Structural and functional differences in support in close relationships between the East Asian and the Western cultural contexts

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Joo, Minjoo
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Susan E Cross
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The Department of Psychology may prepare students with a liberal study, or for work in academia or professional education for law or health-services. Graduates will be able to apply the scientific method to human behavior and mental processes, as well as have ample knowledge of psychological theory and method.
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To whom do we turn for support in times of need, and what does the support from close others convey? The answers to these questions provided by social psychologists have largely been based on the Western ideals of being a person and relating to others; it has been taken for granted that the romantic partner is the person from whom people primarily seek support. Further, it has been assumed that support in close relationships should help individuals to function in a way that is culturally valued in Western societies; the function of the social support has been linked to facets of individuation from others, such as self-efficacy, exploration, and autonomy. In this study, I investigated how the structure and function of support in close relationships differ for individuals in East Asian cultures compared to those of Western cultures. First, I examined the question of to whom we choose to turn in times of need (i.e., support network structure). Because East Asians have higher family obligations and relational concerns, they are expected to be more likely to seek support from various relationships compared to Westerners who are expected to rely primarily on the romantic partner. The second aim of the current research was to investigate consequences of receiving effective support in close relationships (i.e., support function) across members of East Asian and Western cultures. As the meaning of social competence differs in two cultures, I expected support in Western cultures to facilitate individuation, and support in East Asian cultures to facilitate affiliation. In 3 studies, using survey, archival data, and daily diary method, I examined social support structure and function between individuals in East Asia (Japanese and Korean) and Western (US) cultural groups. Results indicated that Korean individuals were less attached to the romantic partner compared to Americans, but this cultural difference was not reflected in their support network. Responsive support from close others was linked to both individuation (i.e., personal agency) and affiliation (i.e., in-group agency) in the two cultural groups, but the relation between personal and in-group agency was stronger among East Asians than Western individuals.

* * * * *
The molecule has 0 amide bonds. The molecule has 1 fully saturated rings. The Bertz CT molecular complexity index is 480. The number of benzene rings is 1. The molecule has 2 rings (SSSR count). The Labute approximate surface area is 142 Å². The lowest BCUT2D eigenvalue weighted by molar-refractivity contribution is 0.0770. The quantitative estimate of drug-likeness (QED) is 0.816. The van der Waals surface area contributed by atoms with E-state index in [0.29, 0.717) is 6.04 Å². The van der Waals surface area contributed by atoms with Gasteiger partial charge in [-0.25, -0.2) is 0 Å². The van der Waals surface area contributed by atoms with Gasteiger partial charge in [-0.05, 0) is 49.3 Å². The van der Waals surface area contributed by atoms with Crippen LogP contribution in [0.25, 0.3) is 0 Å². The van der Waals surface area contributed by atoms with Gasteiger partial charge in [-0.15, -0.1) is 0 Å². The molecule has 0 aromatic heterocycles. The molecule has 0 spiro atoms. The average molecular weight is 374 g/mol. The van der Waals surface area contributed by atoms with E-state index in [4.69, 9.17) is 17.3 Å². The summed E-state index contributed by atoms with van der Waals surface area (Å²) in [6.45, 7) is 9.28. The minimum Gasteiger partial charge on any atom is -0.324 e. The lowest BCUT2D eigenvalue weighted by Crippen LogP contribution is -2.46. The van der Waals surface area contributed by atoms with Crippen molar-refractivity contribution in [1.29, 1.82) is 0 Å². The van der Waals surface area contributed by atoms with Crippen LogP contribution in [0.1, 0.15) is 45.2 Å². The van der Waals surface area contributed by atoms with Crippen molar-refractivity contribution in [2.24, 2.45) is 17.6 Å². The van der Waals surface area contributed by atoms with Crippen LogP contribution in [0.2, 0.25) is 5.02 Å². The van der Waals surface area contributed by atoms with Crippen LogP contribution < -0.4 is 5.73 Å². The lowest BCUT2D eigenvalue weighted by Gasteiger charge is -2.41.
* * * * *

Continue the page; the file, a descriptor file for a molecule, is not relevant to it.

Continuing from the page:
Sat May 01 00:00:00 UTC 2021